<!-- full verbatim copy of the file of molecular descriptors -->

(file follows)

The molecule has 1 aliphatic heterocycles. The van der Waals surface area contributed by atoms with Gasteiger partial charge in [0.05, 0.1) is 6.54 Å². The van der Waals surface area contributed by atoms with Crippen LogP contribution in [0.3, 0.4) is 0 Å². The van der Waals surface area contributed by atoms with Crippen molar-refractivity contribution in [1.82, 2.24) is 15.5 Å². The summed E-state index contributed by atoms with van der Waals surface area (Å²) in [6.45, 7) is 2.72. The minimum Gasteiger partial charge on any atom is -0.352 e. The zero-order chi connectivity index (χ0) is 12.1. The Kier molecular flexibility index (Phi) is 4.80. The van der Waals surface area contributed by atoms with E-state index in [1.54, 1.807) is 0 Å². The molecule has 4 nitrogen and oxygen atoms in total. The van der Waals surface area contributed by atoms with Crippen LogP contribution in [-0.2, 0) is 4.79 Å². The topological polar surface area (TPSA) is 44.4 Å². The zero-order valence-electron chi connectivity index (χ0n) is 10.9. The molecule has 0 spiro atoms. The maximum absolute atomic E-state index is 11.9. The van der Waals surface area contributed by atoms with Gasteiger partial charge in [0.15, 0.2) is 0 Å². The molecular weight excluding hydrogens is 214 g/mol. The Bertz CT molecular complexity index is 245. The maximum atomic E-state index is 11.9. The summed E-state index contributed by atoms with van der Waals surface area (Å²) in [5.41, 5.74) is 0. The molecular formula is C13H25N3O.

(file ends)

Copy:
The molecule has 1 aliphatic heterocycles. The van der Waals surface area contributed by atoms with Gasteiger partial charge in [0.05, 0.1) is 6.54 Å². The van der Waals surface area contributed by atoms with Crippen LogP contribution in [0.3, 0.4) is 0 Å². The van der Waals surface area contributed by atoms with Crippen molar-refractivity contribution in [1.82, 2.24) is 15.5 Å². The summed E-state index contributed by atoms with van der Waals surface area (Å²) in [6.45, 7) is 2.72. The minimum Gasteiger partial charge on any atom is -0.352 e. The zero-order chi connectivity index (χ0) is 12.1. The Kier molecular flexibility index (Phi) is 4.80. The van der Waals surface area contributed by atoms with E-state index in [1.54, 1.807) is 0 Å². The molecule has 4 nitrogen and oxygen atoms in total. The van der Waals surface area contributed by atoms with Crippen LogP contribution in [-0.2, 0) is 4.79 Å². The topological polar surface area (TPSA) is 44.4 Å². The zero-order valence-electron chi connectivity index (χ0n) is 10.9. The molecule has 0 spiro atoms. The maximum absolute atomic E-state index is 11.9. The van der Waals surface area contributed by atoms with Gasteiger partial charge in [0.15, 0.2) is 0 Å². The molecular weight excluding hydrogens is 214 g/mol. The Bertz CT molecular complexity index is 245. The maximum atomic E-state index is 11.9. The summed E-state index contributed by atoms with van der Waals surface area (Å²) in [5.41, 5.74) is 0. The molecular formula is C13H25N3O.